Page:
Sexual harassment proclivity : dimensionality and individual differences




Sedlacek, Anna Gabrielle Borgida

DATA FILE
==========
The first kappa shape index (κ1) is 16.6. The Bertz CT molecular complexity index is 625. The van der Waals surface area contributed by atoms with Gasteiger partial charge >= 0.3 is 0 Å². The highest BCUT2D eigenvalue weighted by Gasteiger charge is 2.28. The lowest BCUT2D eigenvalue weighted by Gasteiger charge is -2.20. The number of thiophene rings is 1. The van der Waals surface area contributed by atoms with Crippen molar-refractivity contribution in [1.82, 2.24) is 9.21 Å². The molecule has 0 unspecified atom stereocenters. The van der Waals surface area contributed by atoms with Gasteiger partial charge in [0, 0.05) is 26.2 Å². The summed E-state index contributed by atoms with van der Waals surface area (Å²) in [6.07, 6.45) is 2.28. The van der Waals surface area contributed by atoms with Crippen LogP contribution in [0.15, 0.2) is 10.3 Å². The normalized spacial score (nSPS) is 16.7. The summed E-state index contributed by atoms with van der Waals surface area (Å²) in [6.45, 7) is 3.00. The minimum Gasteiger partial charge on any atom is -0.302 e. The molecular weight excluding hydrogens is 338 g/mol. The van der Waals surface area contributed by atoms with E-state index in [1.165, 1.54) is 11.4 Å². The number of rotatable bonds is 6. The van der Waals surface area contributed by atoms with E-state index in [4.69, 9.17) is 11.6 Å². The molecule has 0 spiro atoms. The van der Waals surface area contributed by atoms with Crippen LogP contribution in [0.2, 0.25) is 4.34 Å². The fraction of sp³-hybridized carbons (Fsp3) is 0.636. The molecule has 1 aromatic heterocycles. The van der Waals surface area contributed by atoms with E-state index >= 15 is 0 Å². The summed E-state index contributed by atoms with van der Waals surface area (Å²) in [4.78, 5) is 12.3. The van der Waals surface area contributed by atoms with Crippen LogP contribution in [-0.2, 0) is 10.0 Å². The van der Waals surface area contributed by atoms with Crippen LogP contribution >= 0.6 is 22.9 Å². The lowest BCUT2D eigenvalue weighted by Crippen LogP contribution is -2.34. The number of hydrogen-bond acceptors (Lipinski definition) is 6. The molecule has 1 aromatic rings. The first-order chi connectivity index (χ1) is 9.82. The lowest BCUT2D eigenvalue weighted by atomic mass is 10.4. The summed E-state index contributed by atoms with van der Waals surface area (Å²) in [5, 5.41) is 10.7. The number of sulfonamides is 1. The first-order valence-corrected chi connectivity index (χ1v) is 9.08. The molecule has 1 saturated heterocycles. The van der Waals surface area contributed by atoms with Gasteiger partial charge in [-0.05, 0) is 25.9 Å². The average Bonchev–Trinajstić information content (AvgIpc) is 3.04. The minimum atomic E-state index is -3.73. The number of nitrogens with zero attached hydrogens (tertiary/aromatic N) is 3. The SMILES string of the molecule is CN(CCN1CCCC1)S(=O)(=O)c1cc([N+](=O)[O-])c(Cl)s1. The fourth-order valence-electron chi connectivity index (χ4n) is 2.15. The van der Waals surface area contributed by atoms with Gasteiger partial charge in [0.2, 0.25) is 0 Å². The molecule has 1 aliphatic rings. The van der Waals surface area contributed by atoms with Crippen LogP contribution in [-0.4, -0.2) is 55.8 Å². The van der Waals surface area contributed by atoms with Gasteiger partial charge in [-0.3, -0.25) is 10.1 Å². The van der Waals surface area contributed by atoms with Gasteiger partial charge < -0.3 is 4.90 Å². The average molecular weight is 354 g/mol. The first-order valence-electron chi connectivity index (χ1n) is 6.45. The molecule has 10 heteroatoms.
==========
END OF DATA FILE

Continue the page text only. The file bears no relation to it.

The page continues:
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Sexual harassment proclivity is an important but understudied domain of human conduct. The most widely used measure solely assesses the use of professional power to obtain sexual favors from subordinates. This single dimension does not reflect the full scope of behaviors that are subsumed under the label of sexual harassment. Moreover, it is not clear that different types of harassing behaviors can be predicted equally well by different individual difference variables. In Study 1 (N = 298), the Likelihood to Sexually Harass scale was expanded to include a broader set of sexual harassment scenarios, which were then subjected to exploratory factor analysis. Two latent forms of sexual harassment were uncovered: coerciveness and persistence. In Study 2 (N = 310), the two-factor solution fit well in a confirmatory factor analysis and performed better than a single factor. In Study 3 (N = 403), these two factors were regressed onto a range of personality traits and beliefs—including empathy, sadism, psychopathy, and several scales related to adversarial beliefs about the opposite sex. This design enabled assessment of (a) whether the factors could be predicted by the same individual differences, and (b) which individual differences may account for unique variance in predicting harassment proclivity. Finally, to examine the persistent aspect of sexual harassment more closely, a simulated choose-your-own-adventure game was generated in Study 4 (N = 1046), in which participants were given multiple opportunities to act platonically or romantically towards an attractive member of the opposite sex in a workplace. While there may be subtle distinctions between different types of harassment, a variety of behaviors under the umbrella of sexual harassment proclivity are so strongly correlated and predicted by the same individual differences that they may be indistinguishable in practice. Both forms of harassment proclivity were consistently predicted by a suite of “dark” or predatory personality traits—particularly adversarial sexual beliefs, sadism, likelihood to rape, and sexual dominance—and Christianity. These results provide new insights and open up new research avenues into the profile of individuals who use exploitative methods to obtain sex.



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